Collins gave another example of a finding from the human genome which implies human descent. This is a remnant but useless former gene found in all human DNA. This gene is found in exactly the same sequence in almost all mammals, but in a functional state. The gene in question is the one which makes vitamin C. It seems to defy reason to conclude otherwise than that humans have a remnant gene which we inherited from common descent with all mammals, but a copy which no longer works (which is why humans must have vitamin C in their diet, unlike almost all mammals).
Collins cautioned Christians that we must refuse the temptation to have a theology which includes a God-of-the-gaps. He pointed out that at this time we have no conceivable mechanism for how life itself came about by a “natural” process, yet he cautioned believers ought not to stake their faith in God on the assumption that even life itself was created by God through supernatural power rather than by random natural processes.
Having given this caution, Collins reminded his audience that there is plenty of evidence from general revelation so that belief in God—indeed in the Christian God is the only reasonable conclusion. He mentioned the fantastically fine-tuned nature of the fundamental constants of the universe, as well as the absolutely inescapable moral laws that even the atheists cannot force themselves to deny.
Collins is obviously aware of the theological implications of these discoveries. He is also cognizant that some Christians will be very uncomfortable with the implications for the history of human beings. He proposed that at some point in the past God took an evolved proto-human and put a soul, a spirit and a moral sense and freedom of will; creating human beings. This possession of a soul—of a spiritual nature, along with consciousness and the ability to make free moral choices—this is what makes us humans in the image of God.
Collins then moved on to list some of the evidence from science which strongly implies the existence of a creator/designer. This includes;
1. The fact that something exists rather than nothing.
2. The unreasonable effectiveness of mathematics to describe nature
. 3. The apparent fact that the Big Bang happened. Something came from nothing.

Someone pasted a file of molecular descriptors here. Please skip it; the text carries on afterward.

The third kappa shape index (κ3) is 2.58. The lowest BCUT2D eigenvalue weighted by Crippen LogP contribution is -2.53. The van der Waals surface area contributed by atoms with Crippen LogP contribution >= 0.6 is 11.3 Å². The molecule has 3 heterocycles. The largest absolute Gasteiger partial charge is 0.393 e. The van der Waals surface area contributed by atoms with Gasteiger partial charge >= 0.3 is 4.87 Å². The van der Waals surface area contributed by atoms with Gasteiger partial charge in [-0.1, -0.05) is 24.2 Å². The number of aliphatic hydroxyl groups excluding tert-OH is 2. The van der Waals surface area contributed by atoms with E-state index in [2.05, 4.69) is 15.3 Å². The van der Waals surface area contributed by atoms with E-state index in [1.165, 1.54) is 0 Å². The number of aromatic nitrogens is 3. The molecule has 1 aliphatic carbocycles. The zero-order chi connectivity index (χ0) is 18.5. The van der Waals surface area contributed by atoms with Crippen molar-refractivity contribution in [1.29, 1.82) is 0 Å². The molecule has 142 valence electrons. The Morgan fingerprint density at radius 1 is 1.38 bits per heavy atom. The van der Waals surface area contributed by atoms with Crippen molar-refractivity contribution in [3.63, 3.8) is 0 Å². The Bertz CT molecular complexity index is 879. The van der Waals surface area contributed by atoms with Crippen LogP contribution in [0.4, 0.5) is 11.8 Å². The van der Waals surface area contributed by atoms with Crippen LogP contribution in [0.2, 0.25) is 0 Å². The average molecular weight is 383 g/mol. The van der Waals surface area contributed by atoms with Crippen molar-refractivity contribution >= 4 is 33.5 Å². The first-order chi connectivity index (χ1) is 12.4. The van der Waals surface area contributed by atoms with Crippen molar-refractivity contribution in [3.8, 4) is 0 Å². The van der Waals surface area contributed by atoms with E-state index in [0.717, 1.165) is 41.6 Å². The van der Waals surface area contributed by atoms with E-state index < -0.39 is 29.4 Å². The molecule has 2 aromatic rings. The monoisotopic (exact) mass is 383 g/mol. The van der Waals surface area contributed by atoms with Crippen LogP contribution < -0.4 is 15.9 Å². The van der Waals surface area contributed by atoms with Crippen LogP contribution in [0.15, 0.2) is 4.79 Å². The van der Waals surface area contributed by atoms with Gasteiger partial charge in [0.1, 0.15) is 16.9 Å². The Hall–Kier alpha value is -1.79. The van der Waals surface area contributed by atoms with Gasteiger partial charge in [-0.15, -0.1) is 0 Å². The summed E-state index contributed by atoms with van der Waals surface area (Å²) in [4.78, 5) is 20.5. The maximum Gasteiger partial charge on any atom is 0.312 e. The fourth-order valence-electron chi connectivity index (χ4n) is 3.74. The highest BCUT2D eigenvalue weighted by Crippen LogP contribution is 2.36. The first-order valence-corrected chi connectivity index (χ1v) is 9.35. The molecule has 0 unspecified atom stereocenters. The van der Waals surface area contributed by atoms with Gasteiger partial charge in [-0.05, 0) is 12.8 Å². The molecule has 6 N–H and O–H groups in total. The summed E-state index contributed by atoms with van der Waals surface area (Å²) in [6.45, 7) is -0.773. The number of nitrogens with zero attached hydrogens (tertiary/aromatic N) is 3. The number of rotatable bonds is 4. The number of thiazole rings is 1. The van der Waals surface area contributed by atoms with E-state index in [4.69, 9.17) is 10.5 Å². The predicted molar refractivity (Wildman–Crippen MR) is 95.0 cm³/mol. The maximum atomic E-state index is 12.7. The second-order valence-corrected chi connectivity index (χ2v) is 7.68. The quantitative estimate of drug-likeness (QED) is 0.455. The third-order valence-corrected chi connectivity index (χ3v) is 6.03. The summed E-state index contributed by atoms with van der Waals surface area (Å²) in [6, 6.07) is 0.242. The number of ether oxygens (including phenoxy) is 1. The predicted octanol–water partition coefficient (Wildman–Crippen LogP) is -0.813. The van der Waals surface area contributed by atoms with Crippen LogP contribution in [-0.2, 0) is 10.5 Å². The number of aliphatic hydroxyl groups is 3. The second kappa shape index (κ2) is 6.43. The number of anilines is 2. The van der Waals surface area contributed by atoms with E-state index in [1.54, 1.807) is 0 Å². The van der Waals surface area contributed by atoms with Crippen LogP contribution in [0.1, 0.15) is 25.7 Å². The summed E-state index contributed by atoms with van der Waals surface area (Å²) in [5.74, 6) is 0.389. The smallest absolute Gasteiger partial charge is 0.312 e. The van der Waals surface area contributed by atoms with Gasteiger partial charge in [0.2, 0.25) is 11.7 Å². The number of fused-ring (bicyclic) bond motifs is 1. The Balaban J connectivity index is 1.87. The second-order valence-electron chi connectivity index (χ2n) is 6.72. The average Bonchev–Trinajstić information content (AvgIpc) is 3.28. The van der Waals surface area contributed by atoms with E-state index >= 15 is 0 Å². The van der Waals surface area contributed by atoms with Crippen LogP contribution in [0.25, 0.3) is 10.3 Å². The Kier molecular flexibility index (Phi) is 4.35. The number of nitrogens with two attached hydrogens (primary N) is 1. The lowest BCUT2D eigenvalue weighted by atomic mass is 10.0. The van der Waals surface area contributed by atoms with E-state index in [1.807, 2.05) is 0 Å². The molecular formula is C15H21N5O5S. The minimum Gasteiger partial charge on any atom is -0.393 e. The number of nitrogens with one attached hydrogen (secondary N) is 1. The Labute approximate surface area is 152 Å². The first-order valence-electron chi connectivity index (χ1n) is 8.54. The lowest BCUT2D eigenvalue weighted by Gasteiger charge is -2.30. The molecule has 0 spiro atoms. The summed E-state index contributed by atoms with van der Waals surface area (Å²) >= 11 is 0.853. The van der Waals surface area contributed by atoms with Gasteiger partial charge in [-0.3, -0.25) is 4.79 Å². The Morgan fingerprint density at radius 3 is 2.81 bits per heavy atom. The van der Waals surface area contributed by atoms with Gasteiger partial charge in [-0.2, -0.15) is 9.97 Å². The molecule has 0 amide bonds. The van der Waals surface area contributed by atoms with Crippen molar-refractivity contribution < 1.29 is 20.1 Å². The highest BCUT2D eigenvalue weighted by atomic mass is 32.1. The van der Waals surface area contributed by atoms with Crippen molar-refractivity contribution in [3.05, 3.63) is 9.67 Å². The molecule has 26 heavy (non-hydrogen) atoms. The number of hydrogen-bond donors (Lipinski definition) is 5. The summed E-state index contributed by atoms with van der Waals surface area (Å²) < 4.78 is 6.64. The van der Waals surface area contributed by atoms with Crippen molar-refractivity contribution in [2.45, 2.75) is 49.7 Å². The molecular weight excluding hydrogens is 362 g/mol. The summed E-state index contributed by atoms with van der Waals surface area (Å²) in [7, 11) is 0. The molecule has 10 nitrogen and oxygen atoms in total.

4. The fine tuning of the constants which govern nature; all of which are required to have a very specific value in order for us to be here to observe the universe.
5. Ockham’s Razor: The most reasonable and simplest explanation of all this is an intelligent designer.
6. The existence of a common moral law. Even those scientific materialists who deny the existence of moral law behave as if they believe in one.
At this point, Collins described his theory of BioLogos. He said that he believes God, in his great wisdom and creative power, created a universe which naturally, over time, creates order. It was God’s plan to use this natural proclivity of nature to create information to ultimately produce the creatures for whom he created the universe—creatures whom he could love and who could respond to his love—human beings. He is of the opinion that if God were to step in occasionally to “correct” or to redirect the natural process he created, that would be evidence, not of God’s greatness, but that God is somehow not as wise as he might be.
Collins ended with an emotional appeal to all believers to do their very best to come to terms with science. He believes it is time for believers to reclaim their natural territory, which is to join special and general revelation to the glory of God. We should not resist the implications of science, nor should we try to find room for God in the gaps of scientific knowledge. If Christian intellectuals can accept the implications of the discoveries coming from the Genome Project, his vision is that the acrimonious fight between believers and atheists can come to a natural end.
This author really enjoyed every aspect of the presentation of Dr. Collins. It is inspiring to hear one of the greatest scientists of our time publicly sharing both his zeal for scientific discovery which can be used to relieve human suffering and his faith in a loving God who created us to be able to know and understand this wonderful creation. I applaud the courage of Collins to stand up for what is true in the face of opposition, both from those of an adamant atheistic/scientific materialist perspective, and from sincere but reactionary believers in the creationist camp.